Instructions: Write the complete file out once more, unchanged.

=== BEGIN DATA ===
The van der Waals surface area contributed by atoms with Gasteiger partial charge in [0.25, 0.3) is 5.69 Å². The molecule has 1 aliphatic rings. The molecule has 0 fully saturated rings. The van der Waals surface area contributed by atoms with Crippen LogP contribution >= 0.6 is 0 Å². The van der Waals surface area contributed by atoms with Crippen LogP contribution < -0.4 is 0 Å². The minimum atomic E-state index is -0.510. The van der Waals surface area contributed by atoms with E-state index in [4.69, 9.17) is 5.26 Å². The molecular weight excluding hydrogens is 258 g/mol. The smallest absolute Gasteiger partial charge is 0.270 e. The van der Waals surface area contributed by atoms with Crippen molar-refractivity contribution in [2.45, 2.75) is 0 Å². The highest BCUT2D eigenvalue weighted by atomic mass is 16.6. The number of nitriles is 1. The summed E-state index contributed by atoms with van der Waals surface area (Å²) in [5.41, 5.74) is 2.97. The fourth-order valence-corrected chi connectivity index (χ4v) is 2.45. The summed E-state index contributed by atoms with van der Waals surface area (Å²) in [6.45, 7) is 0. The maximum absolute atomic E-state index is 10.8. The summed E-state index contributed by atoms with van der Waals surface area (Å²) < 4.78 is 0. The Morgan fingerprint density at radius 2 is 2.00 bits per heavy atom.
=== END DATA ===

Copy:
The van der Waals surface area contributed by atoms with Gasteiger partial charge in [0.25, 0.3) is 5.69 Å². The molecule has 1 aliphatic rings. The molecule has 0 fully saturated rings. The van der Waals surface area contributed by atoms with Crippen LogP contribution >= 0.6 is 0 Å². The van der Waals surface area contributed by atoms with Crippen LogP contribution < -0.4 is 0 Å². The minimum atomic E-state index is -0.510. The van der Waals surface area contributed by atoms with E-state index in [4.69, 9.17) is 5.26 Å². The molecular weight excluding hydrogens is 258 g/mol. The smallest absolute Gasteiger partial charge is 0.270 e. The van der Waals surface area contributed by atoms with Crippen molar-refractivity contribution in [2.45, 2.75) is 0 Å². The highest BCUT2D eigenvalue weighted by atomic mass is 16.6. The number of nitriles is 1. The summed E-state index contributed by atoms with van der Waals surface area (Å²) in [5.41, 5.74) is 2.97. The fourth-order valence-corrected chi connectivity index (χ4v) is 2.45. The summed E-state index contributed by atoms with van der Waals surface area (Å²) in [6.45, 7) is 0. The maximum absolute atomic E-state index is 10.8. The summed E-state index contributed by atoms with van der Waals surface area (Å²) < 4.78 is 0. The Morgan fingerprint density at radius 2 is 2.00 bits per heavy atom.